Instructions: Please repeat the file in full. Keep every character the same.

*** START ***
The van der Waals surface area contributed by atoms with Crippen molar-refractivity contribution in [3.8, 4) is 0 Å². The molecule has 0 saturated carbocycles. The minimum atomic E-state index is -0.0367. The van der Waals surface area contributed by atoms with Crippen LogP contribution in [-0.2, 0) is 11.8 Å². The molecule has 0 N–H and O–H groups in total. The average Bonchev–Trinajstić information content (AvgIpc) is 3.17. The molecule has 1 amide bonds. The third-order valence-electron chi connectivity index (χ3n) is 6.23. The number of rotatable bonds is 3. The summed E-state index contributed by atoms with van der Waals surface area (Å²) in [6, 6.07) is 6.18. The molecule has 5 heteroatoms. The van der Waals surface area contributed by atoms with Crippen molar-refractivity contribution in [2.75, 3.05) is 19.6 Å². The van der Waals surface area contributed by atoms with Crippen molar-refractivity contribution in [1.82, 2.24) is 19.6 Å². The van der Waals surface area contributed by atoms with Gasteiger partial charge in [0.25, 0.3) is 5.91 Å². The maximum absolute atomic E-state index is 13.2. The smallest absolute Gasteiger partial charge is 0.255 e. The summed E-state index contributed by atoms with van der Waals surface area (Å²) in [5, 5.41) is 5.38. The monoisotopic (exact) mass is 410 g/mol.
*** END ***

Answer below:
The van der Waals surface area contributed by atoms with Crippen molar-refractivity contribution in [3.8, 4) is 0 Å². The molecule has 0 saturated carbocycles. The minimum atomic E-state index is -0.0367. The van der Waals surface area contributed by atoms with Crippen LogP contribution in [-0.2, 0) is 11.8 Å². The molecule has 0 N–H and O–H groups in total. The average Bonchev–Trinajstić information content (AvgIpc) is 3.17. The molecule has 1 amide bonds. The third-order valence-electron chi connectivity index (χ3n) is 6.23. The number of rotatable bonds is 3. The summed E-state index contributed by atoms with van der Waals surface area (Å²) in [6, 6.07) is 6.18. The molecule has 5 heteroatoms. The van der Waals surface area contributed by atoms with Crippen molar-refractivity contribution in [2.75, 3.05) is 19.6 Å². The van der Waals surface area contributed by atoms with Crippen molar-refractivity contribution in [1.82, 2.24) is 19.6 Å². The van der Waals surface area contributed by atoms with Gasteiger partial charge in [0.25, 0.3) is 5.91 Å². The maximum absolute atomic E-state index is 13.2. The smallest absolute Gasteiger partial charge is 0.255 e. The summed E-state index contributed by atoms with van der Waals surface area (Å²) in [5, 5.41) is 5.38. The monoisotopic (exact) mass is 410 g/mol.